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CHR calls for justice as nation awaits final verdict on Maguindanao massacre

Published November 23, 2019, 12:00 AM

by manilabulletin_admin

By Chito Chavez 

The Commission on Human Rights (CHR) on Saturday said that justice has remained elusive for the Maguindanao massacre victims 10 years after the brutal incident.

Commission on Human Rights (MANILA BULLETIN)
Commission on Human Rights (MANILA BULLETIN)

CHR spokesperson Jacqueline de Guia has called for justice to prevail as the nation awaits the final verdict on December 20, 2019.

She issued the call as the 10th anniversary of the massacre was remembered Saturday where the grieving family members of the victims exclaimed that no less than a conviction will grant them peace.

Claiming to have forgiven perpetrators of the mass killing, Maguindanao Rep. Ismael ‘’Toto’’ Mangudadatu, whose wife, two sisters and supporters were mercilessly killed in the massacre, even threatened to resign from his post if a guilty decision is not handed down.

On November 23, 2009 58 persons, which included 32 journalists, were killed in cold blood in Ampatuan, Maguindanao in what was labeled as the worst and bloodiest single incident of election-related violence world-wide.

“Sampung taon na ang nakalipas subalit wala pa ring kapanagutan ang pagkamatay ng 58 indibidwal, kabilang ang 32 mamamahayag, sa nangyaring Maguindanao massacre (Ten years have passed but there is still justice has not been served to the 58 victims which included 32 journalists),’’ the CHR said.

The CHR also urged that the justice system be further strengthened in the country and that government authorities enhance the protection mechanism for journalists.

The families of several of the victims of the 2009 Maguindanao massacre asked the Quezon City court handling the case to set the exact date for the resolution of the case after its request for a one month extension on handing down the verdict was granted by the Department of Justice (DOJ).

Quezon City Regional Trial Court (QCRTC) Branch 221 Judge Jocelyn Solis-Reyes was given until December 20 to promulgate the judgment on the multiple murder case against more than a hundred people, including members of the Ampatuan clan.

A decision was supposed to have been due on November 22, but the judge requested an extension due to the voluminous records of the case.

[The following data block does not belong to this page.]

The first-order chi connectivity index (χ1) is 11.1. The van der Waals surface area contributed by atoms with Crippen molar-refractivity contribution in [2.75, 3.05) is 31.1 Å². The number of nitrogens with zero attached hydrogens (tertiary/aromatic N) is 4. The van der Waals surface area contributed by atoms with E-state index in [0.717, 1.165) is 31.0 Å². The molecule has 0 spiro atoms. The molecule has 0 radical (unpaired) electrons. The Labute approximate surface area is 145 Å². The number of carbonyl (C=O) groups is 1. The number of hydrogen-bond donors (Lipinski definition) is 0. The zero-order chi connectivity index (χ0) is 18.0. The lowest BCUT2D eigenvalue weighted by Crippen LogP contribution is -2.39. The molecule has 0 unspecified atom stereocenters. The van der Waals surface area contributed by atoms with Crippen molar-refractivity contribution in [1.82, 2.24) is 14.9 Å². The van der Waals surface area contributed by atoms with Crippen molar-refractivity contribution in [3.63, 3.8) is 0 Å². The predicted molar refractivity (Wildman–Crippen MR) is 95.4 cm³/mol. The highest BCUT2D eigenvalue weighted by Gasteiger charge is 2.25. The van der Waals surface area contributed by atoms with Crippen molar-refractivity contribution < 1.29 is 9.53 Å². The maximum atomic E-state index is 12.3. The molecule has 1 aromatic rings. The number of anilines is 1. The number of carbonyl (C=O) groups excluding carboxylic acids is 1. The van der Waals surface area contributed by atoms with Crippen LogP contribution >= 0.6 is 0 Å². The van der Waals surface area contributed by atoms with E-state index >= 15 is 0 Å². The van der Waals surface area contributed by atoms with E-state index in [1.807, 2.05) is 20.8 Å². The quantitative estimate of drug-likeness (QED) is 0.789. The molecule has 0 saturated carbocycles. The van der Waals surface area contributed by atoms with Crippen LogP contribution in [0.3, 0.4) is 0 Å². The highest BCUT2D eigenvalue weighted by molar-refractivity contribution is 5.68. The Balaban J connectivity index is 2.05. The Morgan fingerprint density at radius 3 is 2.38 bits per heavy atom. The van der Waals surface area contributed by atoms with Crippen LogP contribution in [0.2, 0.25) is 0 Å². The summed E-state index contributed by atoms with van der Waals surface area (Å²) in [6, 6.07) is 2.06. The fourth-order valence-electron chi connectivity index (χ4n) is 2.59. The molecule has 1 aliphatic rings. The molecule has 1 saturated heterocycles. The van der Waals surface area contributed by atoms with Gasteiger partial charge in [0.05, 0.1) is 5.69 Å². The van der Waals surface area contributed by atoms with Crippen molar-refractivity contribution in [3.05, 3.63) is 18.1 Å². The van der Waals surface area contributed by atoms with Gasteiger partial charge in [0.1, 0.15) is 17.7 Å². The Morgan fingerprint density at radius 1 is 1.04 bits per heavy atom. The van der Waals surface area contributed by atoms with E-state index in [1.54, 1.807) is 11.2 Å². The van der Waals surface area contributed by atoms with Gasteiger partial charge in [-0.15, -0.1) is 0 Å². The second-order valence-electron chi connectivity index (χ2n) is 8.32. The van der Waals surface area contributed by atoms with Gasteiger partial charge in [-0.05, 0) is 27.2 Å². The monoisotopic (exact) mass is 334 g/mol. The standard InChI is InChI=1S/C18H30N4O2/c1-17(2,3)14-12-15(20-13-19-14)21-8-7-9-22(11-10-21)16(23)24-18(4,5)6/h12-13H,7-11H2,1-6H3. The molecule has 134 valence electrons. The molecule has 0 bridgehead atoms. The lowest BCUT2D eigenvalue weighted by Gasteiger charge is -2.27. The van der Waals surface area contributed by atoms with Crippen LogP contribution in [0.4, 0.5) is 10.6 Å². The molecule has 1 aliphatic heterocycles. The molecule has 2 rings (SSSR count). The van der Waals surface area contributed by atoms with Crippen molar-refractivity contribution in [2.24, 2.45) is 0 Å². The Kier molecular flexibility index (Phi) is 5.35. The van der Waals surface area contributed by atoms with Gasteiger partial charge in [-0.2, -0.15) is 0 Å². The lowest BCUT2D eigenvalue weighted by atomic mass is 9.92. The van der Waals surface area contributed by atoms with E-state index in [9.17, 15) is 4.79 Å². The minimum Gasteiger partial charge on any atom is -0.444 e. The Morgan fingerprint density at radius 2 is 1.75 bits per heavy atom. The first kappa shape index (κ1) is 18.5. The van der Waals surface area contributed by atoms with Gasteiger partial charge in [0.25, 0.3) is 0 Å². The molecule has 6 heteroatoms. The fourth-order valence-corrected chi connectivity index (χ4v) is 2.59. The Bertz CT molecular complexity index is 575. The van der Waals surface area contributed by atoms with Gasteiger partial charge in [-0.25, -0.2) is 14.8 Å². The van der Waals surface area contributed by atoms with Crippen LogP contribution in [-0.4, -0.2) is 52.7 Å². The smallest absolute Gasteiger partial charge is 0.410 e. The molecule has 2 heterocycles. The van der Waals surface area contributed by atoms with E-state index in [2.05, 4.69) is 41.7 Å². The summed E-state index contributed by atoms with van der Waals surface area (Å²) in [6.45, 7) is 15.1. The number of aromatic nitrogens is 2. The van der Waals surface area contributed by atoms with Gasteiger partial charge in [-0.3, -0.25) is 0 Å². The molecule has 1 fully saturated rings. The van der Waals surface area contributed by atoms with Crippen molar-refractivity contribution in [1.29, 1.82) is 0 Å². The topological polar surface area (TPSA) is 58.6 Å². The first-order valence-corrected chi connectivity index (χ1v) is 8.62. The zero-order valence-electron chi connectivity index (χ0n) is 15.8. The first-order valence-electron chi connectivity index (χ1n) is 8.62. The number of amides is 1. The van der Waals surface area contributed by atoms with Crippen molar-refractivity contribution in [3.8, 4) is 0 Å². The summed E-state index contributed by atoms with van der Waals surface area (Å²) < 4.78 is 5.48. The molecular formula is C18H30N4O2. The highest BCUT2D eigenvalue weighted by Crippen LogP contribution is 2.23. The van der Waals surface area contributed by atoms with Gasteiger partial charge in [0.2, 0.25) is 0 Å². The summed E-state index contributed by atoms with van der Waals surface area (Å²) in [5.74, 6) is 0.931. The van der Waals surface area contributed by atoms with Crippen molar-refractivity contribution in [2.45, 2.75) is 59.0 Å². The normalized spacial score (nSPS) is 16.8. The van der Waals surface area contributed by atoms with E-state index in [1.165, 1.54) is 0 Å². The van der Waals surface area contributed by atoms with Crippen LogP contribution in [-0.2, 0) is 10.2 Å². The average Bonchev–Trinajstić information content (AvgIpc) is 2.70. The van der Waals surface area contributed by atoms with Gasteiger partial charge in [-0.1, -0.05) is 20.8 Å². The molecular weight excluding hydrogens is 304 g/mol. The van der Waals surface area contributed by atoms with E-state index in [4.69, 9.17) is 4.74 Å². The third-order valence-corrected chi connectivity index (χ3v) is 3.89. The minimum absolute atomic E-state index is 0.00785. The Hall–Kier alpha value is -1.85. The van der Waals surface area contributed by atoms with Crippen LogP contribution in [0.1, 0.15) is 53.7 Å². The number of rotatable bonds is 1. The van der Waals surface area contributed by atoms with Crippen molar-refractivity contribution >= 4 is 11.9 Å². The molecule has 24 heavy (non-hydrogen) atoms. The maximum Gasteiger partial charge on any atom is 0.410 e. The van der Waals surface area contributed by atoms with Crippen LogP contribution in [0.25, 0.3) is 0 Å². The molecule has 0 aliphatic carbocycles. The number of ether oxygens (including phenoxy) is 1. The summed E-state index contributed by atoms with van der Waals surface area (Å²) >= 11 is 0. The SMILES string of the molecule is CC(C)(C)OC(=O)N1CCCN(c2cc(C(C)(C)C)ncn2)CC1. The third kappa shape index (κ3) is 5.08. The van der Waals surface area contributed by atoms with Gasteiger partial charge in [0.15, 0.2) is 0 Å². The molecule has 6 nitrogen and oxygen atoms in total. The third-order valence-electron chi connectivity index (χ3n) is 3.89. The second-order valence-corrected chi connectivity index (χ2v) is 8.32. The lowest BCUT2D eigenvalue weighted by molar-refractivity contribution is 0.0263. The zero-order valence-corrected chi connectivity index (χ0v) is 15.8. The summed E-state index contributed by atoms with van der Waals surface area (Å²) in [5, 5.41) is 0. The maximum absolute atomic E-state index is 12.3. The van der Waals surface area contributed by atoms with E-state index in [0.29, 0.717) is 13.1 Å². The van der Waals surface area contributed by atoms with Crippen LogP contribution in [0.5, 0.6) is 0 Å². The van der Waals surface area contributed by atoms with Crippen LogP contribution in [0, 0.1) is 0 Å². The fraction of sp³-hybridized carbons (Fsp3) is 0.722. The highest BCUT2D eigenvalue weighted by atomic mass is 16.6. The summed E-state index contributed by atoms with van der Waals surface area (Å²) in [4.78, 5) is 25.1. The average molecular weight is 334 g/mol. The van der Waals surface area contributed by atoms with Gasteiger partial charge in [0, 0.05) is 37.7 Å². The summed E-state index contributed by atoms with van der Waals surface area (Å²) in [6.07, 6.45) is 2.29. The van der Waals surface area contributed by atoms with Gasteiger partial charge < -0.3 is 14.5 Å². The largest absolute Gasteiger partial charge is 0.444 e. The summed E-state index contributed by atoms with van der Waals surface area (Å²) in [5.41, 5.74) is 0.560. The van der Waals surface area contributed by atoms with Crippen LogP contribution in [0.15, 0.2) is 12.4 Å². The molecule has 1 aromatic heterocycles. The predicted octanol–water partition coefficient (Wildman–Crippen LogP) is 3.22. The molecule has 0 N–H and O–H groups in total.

However, the CHR said Solis-Reyes has yet to issue a notice of promulgation, which would indicate the date and venue of the anticipated event.

On Nov. 23, 2009, relatives and supporters of Mangudadatu accompanied by members of the media were on their way to file his candidacy for the governorship of Maguindanao when armed men blocked their path.

The members of the Mangudadatu convoy were reportedly forcibly brought to the hills of Sitio Masalay, shot using high-powered firearms and buried in shallow graves with the use of a backhoe.

Accompanied by journalists, the wife, relatives and supporters of then-Buluan vice mayor Mangudadatu were on their way to file his certificate of candidacy for the 2010 gubernatorial race when they were stopped, forced to the hills and shot dead.

Twenty of the victims were Mangudadatu family members and supporters, 32 were mediamen and six weren’t even part of the convoy.

The body of photojournalist Reynaldo Momay was never found.

Andal Ampatuan, Sr., patriarch of the powerful political family and his sons Unsay, Sajid, and Zaldy and 193 others were charged with 58 counts of murder.

Court records showed that 15 defendants were surnamed Ampatuan.

Of the original 197 accused, 80 remain at large.

One defendant was cleared for lack of probable cause, another was dropped from the amended charges, two were discharged as state witnesses and four were released due to insufficiency of evidence, court records show.

Eight of the accused have already died, including Andal Sr., who succumbed to liver cancer in 2015.

Out of all the people arraigned, 101 were left when trial wrapped up this year with the case being submitted for resolution on August 22.